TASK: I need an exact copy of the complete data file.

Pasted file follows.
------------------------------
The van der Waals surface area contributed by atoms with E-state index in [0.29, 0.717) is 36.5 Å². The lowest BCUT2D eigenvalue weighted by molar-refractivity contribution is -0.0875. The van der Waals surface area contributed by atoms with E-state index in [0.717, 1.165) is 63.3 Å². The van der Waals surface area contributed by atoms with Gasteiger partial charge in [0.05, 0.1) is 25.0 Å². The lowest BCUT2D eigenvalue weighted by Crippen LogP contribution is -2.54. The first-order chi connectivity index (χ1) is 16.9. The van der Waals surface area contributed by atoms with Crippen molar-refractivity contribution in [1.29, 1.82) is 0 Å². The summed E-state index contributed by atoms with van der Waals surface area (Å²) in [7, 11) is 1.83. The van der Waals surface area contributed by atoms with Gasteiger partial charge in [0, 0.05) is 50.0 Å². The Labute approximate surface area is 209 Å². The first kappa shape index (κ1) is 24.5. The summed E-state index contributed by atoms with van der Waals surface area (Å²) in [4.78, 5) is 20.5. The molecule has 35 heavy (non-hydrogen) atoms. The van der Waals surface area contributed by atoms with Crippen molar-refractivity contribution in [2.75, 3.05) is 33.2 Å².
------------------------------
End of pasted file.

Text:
The van der Waals surface area contributed by atoms with E-state index in [0.29, 0.717) is 36.5 Å². The lowest BCUT2D eigenvalue weighted by molar-refractivity contribution is -0.0875. The van der Waals surface area contributed by atoms with E-state index in [0.717, 1.165) is 63.3 Å². The van der Waals surface area contributed by atoms with Gasteiger partial charge in [0.05, 0.1) is 25.0 Å². The lowest BCUT2D eigenvalue weighted by Crippen LogP contribution is -2.54. The first-order chi connectivity index (χ1) is 16.9. The van der Waals surface area contributed by atoms with Crippen molar-refractivity contribution in [1.29, 1.82) is 0 Å². The summed E-state index contributed by atoms with van der Waals surface area (Å²) in [7, 11) is 1.83. The van der Waals surface area contributed by atoms with Gasteiger partial charge in [0, 0.05) is 50.0 Å². The Labute approximate surface area is 209 Å². The first kappa shape index (κ1) is 24.5. The summed E-state index contributed by atoms with van der Waals surface area (Å²) in [4.78, 5) is 20.5. The molecule has 35 heavy (non-hydrogen) atoms. The van der Waals surface area contributed by atoms with Crippen molar-refractivity contribution in [2.75, 3.05) is 33.2 Å².